The Air Force has grounded a big portion of its newly refurbished, multibillion-dollar fleet of C-5 Galaxy transport planes, just to avoid spending the relatively small amount of money it costs to fly them.
In order to save $60 million in annual operating costs, the Air Force has since fiscal 2015 placed eight of its top-of-the-line C-5s in “backup aircraft inventory” status, even though they are needed to ferry troops and gear around the world, said Gen. Carlton Everhart, the four-star chief of Air Mobility Command.
The gargantuan planes, among the largest on the planet, “sit on the ramp” at two Air Force bases, one in California and the other in Delaware, Everhart said in an interview. Periodically, their engines are run or they’re moved around, he said. But the eight planes in the backup inventory have rarely flown for nearly three years — even though they collectively cost more than $2 billion.
When the eight planes that have been grounded merely to save money are combined with four more that are kept in reserve for emergencies under standard procedures, that means nearly a quarter of the latest C-5 aircraft, the M models, are out of service.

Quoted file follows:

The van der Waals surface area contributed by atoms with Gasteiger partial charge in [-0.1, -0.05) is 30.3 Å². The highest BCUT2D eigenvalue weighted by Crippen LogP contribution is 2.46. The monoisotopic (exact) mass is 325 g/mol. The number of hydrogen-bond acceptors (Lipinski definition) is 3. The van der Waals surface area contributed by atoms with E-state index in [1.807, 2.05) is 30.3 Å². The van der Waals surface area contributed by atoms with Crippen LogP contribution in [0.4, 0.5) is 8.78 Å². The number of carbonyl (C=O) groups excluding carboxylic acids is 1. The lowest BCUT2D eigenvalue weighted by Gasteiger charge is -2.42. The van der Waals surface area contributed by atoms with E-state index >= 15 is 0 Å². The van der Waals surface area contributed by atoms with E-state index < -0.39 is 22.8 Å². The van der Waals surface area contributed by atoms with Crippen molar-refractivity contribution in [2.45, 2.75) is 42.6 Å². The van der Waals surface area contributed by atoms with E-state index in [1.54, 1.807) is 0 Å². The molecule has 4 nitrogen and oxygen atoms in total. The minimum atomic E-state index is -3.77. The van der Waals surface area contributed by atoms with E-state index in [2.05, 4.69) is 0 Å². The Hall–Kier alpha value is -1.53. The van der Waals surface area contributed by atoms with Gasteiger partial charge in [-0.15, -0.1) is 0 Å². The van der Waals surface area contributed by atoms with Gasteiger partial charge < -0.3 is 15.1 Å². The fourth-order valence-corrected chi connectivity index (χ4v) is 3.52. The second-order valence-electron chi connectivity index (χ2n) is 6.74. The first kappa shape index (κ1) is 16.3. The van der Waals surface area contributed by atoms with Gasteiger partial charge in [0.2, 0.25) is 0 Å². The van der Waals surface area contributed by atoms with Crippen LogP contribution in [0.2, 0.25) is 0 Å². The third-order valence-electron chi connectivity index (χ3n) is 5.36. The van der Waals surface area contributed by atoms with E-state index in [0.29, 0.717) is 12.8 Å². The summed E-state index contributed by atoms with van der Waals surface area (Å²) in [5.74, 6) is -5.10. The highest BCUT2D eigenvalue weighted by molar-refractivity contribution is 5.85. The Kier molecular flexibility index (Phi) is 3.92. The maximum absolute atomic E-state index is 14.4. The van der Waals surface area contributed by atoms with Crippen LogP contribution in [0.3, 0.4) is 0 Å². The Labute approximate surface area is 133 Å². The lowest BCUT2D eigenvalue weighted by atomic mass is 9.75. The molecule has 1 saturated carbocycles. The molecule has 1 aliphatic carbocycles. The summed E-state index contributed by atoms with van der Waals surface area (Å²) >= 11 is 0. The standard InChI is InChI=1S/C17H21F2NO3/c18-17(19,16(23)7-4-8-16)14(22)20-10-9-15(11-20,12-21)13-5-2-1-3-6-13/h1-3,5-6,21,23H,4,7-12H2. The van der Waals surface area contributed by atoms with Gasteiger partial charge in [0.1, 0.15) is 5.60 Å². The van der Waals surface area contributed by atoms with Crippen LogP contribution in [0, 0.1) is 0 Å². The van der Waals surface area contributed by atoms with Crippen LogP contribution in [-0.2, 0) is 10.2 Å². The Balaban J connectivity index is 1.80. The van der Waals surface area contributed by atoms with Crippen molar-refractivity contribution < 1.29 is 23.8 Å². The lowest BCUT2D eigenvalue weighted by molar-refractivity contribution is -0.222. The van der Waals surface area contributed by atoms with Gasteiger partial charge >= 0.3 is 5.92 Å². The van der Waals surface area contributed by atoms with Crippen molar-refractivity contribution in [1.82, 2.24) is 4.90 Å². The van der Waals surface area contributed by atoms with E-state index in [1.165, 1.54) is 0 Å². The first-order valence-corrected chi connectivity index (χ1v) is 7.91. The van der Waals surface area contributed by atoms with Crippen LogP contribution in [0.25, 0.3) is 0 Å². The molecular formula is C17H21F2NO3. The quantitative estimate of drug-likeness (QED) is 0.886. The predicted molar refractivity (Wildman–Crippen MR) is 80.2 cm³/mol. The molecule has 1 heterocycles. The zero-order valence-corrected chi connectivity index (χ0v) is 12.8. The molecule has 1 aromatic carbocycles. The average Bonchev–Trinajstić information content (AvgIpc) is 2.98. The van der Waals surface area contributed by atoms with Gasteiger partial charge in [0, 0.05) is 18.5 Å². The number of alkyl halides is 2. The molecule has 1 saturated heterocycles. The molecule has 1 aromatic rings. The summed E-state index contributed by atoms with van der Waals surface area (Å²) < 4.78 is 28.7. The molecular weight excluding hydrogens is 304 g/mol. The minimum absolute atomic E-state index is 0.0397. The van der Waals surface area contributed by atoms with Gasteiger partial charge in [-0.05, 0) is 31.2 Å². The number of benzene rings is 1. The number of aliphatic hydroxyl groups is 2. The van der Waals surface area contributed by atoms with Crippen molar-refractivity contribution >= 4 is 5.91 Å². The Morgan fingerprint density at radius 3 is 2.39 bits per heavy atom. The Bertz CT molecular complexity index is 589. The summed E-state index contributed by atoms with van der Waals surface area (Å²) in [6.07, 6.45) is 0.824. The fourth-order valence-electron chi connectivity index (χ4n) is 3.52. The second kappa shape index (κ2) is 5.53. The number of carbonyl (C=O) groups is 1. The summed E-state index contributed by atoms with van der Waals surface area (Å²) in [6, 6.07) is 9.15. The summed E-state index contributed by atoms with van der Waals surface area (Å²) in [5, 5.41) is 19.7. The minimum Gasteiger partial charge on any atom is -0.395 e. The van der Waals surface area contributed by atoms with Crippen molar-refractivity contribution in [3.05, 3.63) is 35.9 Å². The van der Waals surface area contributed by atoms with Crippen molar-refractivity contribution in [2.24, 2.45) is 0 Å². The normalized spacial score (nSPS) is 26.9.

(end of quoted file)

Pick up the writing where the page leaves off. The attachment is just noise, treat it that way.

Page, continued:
Everhart said it was a “budget decision” to ground the eight extra planes, and he hopes the funding will be restored soon to bring them back into the active fleet. “It’s not the most perfect system,” he said of the Pentagon budgeting process.
Virginia Republican Rob Wittman, chairman of the House Armed Services panel that oversees transport aircraft, said this week that the C-5 policy is the product of budget constraints that should be lifted.
“The American people should get the most out of the hard-earned tax dollars that went into modernizing these aircraft,” Wittman said. (end of excerpt)
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